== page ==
A version of this paper was published in History Today in 2019 under the title “Behind Victorian Bars’ and can be accessed online here
When Queen Victoria ascended the throne in 1837 executions were still public events, transportation to Australia was at its peak and prisons, managed by local government, were largely unreformed. By Victoria’s death in 1901 transportation had ended, the death penalty, carried out away from public view, was now an exceptional punishment inflicted only on some murderers, and England and Wales had a uniform prison system directly managed by central government. During the Victorian period the prison underwent radical change that saw the replacement of the chaotic but sociable Hanoverian gaol by the modern prison with its ordered and disciplinary regimes. In broad terms this transformation took place in three stages, the first up to 1853, the second from 1853 until 1878 and the third from 1878.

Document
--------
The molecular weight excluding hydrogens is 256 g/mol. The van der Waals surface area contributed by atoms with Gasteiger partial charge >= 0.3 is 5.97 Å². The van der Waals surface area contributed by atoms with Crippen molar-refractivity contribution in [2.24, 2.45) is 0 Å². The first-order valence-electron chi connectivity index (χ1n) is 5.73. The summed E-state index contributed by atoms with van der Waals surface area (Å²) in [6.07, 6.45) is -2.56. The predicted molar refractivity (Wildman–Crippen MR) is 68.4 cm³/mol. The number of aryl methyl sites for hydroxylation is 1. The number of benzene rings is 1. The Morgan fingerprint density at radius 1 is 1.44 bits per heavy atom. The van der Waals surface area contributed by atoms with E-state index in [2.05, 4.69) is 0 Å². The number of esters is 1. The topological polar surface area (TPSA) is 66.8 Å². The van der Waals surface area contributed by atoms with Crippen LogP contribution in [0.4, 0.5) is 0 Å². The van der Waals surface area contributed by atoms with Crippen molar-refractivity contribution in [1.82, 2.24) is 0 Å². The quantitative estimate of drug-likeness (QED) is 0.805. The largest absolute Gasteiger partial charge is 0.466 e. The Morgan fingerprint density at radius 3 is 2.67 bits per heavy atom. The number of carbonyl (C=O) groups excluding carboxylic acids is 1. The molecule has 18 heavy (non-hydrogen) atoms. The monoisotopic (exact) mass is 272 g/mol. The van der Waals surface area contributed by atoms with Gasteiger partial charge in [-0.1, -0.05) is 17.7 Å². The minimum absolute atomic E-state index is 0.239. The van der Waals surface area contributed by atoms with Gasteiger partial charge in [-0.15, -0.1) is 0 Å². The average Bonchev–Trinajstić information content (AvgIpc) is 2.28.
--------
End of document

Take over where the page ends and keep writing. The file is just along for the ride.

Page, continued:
When John Howard undertook his tour of the country’s prisons in 1776 he highlighted how prisoners spent ‘their time in sloth, profaneness and debauchery’ and how prison regimes encouraged the ‘spread of wickedness’. He calculated a national population of 4,084 prisoners, the majority, 2,437, of whom were debtors. Criminals, convicted and awaiting trial, were a minority. Many prisoners ran businesses from the prison, there was no segregation between men and women, tradespeople could freely enter prisons to sell their goods, families often lived with their imprisoned husband or father, and the gaolers most secure source of income often came from the prison’s tab or bar. Commenting on a visit to the Fleet prison in London Howard reported that on ‘Monday night there is a Wine-club: on Thursday night a Beer-Club: each lasting usually till one or two in the morning.’ Prisons were sociably places, but for individual prisoners their experience reflected their personal social status. The wealthy could precure the best chambers, serviced by their own personal servants and from which they could entertain their friends. For the poor person without friends, imprisonment, like life outside the gaol, could be harsh.